Firefighters in the Field – Busy Times in Lac La Biche
I’m really excited to have this second blog up, thank you for checking it out.
It’s been almost two full shifts since you’ve heard from me and with that time has come a multitude of incredible experiences. We left off when things were picking up; high hazards, fire bans across the province, and numerous crews placed on rapid response. All for good reason too; after a very precise weather forecast called for lightning storms with little rain, the Lac La Biche Forest Area saw a major increase in wildfire starts.
It started off with our crew being stationed at Round Hill day base. A day base is a place were crews can fly in and station to be closer for response. While we were there a thunderstorm rolled through with lots of lightning activity and high winds, which caused multiple wildfire starts. The game was afoot and our crew was ready for some action.
Dispatch began assigning resources and crews to the wildfires. We got our mission for a wildfire near an old logging operation. The wildfire burned for about 20 minutes but with the wind dying down we were able to get a good jump on it, attacking the perimeter. Our lack of a water source meant that we had to go at it with hand tools and saws, digging and cutting a control line around the perimeter. A control line is essentially pulling the burning and burnt debris into the black, away from the green burnable fuel, creating a dirt barrier between them.
As we were working on the flank, an Electra airtanker was dispatched to drop its 11,365-litre payload of fire retardant onto the head of the wildfire. From there our crew continued to work the perimeter and call in water bucket drops with our helicopter on hot spots, which coincidently we had done in training that morning. It was great foresight from our crew leader, who is also called our Spotter.
Despite the rain from all the storm activity the wildfire danger was still extreme in the following days, and our crew was prepared for a quick response.
We got another dispatch to a wildfire which had started near the Athabasca River. Once we got to the wildfire we found a landing spot at the edge of a lake. We hooked up our helicopters’ bucket so the pilot could begin fighting the wildfire. Our crew began expanding the landing spot while two more crews were dropped off. The weather and wildfire behaviour were not in our favour this time though. With multiple helicopters bucketing and airtankers trying to box in the blaze with fire retardant, it showed no signs of slowing down. The wildfire jumped one of the retardant lines and the crews on the ground were pulled off; unfortunately there was nothing more we could do for now.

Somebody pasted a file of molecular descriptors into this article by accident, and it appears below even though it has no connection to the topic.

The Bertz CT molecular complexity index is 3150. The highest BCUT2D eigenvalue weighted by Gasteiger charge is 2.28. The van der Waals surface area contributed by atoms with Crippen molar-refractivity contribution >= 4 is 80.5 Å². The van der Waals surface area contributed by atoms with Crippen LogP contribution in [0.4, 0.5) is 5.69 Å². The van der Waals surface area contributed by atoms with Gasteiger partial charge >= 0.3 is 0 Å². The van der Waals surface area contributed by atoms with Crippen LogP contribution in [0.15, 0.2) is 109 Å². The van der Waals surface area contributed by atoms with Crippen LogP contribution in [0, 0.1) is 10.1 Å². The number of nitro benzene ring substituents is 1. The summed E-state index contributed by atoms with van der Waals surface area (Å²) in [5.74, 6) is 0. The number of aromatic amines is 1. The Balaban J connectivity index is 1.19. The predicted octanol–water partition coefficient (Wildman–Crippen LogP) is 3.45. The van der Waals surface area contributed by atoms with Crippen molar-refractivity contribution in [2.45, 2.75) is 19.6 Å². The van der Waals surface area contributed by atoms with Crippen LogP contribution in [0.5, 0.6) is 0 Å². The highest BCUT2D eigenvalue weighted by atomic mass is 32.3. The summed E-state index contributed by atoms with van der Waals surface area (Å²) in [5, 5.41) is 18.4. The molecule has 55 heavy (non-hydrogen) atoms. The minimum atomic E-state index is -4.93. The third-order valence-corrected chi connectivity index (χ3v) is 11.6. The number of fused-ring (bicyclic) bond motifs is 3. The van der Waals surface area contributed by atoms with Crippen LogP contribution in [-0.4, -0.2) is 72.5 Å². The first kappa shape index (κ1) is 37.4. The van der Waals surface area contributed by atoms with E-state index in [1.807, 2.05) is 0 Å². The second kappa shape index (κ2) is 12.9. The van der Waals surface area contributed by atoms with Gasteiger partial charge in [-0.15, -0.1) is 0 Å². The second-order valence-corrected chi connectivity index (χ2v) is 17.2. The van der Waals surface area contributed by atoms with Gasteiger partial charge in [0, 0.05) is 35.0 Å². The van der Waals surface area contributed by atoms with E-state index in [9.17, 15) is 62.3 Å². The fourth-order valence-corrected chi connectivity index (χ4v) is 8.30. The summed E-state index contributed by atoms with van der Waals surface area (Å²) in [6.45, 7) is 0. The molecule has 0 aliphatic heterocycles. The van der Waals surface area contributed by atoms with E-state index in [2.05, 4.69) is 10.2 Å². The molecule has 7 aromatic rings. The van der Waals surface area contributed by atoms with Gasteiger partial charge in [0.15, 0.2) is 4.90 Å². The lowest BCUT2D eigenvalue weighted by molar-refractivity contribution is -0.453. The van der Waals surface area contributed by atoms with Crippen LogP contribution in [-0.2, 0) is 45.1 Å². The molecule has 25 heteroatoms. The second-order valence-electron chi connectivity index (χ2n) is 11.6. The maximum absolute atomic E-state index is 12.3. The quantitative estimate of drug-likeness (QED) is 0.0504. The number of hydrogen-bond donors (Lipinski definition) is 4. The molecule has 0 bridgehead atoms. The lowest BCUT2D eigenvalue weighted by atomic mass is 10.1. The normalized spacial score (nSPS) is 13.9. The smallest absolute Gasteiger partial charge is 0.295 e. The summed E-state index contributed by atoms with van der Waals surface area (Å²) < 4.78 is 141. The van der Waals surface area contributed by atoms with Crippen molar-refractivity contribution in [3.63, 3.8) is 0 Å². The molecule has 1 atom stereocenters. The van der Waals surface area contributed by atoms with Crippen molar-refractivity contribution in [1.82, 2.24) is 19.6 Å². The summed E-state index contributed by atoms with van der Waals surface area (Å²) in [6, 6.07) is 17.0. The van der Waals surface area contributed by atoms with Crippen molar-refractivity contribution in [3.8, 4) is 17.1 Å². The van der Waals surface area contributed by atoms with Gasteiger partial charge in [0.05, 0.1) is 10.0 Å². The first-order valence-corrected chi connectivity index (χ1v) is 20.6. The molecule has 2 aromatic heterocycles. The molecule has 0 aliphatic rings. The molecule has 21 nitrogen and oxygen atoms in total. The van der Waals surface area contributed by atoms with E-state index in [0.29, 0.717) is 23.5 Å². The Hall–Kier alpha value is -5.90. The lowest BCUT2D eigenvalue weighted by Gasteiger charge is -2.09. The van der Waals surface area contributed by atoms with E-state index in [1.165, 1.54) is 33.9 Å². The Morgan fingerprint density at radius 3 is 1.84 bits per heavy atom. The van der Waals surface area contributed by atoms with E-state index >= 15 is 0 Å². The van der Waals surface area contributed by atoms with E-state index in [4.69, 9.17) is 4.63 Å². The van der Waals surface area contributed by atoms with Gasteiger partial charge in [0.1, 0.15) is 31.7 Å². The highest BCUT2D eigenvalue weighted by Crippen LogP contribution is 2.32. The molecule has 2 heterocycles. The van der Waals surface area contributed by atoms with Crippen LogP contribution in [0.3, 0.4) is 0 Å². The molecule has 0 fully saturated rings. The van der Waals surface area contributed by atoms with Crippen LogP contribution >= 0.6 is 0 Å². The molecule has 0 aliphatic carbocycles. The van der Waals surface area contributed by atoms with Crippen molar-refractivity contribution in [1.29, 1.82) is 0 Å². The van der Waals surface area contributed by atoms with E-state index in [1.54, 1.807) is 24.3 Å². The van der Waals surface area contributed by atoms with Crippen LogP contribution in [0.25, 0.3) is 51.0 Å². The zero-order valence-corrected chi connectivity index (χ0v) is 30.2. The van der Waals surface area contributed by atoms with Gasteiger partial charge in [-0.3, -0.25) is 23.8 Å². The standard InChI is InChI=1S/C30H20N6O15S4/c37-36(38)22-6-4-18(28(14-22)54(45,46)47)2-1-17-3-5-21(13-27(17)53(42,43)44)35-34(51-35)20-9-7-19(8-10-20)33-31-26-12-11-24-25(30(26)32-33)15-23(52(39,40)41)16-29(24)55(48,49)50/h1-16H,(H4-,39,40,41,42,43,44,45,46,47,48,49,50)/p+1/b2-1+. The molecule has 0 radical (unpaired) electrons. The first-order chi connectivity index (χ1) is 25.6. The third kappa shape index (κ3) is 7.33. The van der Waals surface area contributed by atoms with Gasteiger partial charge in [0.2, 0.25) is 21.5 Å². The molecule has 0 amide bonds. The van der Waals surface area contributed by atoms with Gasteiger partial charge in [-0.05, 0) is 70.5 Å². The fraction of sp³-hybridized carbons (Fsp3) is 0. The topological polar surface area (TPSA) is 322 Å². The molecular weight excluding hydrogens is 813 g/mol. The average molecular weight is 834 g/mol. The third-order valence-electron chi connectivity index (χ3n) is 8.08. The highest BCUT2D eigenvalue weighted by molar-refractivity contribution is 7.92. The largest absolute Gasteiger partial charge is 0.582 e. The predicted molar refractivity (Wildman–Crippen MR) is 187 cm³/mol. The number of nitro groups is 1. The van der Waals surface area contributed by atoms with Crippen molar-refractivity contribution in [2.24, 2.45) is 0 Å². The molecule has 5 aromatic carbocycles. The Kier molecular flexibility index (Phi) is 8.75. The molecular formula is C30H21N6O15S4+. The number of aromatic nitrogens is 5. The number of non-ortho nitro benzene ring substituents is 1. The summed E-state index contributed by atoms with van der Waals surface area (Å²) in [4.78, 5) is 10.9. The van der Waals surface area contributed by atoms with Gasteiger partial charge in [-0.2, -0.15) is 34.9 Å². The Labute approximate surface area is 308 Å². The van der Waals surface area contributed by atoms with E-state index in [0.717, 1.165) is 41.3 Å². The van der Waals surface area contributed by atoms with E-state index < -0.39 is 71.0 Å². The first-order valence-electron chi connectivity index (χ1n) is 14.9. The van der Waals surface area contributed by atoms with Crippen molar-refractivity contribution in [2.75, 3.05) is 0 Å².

The day wasn’t over for RAP 8 though. As we were flying back to base we stumbled across a brand new wildfire start. It started next to a big cut line, so we landed there and got our helicopter set up for bucketing. A few nearby Helitack crews were brought in and their machines began bucketing as well. With the three helicopters all dropping on the wildfire we began to hike in with tools. Once we got there the wildfire had been almost knocked down completely. The next day coming back to that wildfire we rappelled in and had our equipment lowered to us from the helicopter by our spotter; this is referred to as a cargo deployment. We finished building our perimeter, sectioned off ‘grids’ within the wildfire to ensure it was completely out, and called it extinguished. We prepped our gear bags for a cargo extraction then hiked back out.
The ability for rappel crews to access remote wildfires via rappelling while being able to deploy and extract our gear bags is a massive advantage; one tactic we’re happy to utilize when needed.
Our next assignment a few days later involved returning to the wildfire that got away from us; it was brought under control by airtankers and helicopters, so our command wanted to get crews on the ground. Fortunately for my crew, access to the wildfire was poor with no landing zones, so we got to spend the last few days of our shift rappelling into the area and cutting helipads for other crews. It may not seem like much, but it was a blast rappelling multiple times a day and running the chainsaw for hours. There was a great sense of accomplishment in what we were doing. The ability to know you’re making a difference in assisting other crews gave me great satisfaction. Our crew had done a great job and I was excited to see our hard work paid off.
That’s all I got! Thanks for reading and sticking through my stories. So much has happened and I’m happy I can share it with all of you. Until next time, so long from La Biche.
hey I am just trying to figure out how I can apply. Just having trouble finding the link to start my application process. Any help would be greatly appriciated.
Hi Brad – all information on the wildfire crew application process can be found here: http://wildfire.alberta.ca/recruitment/wildfire-crews.aspx.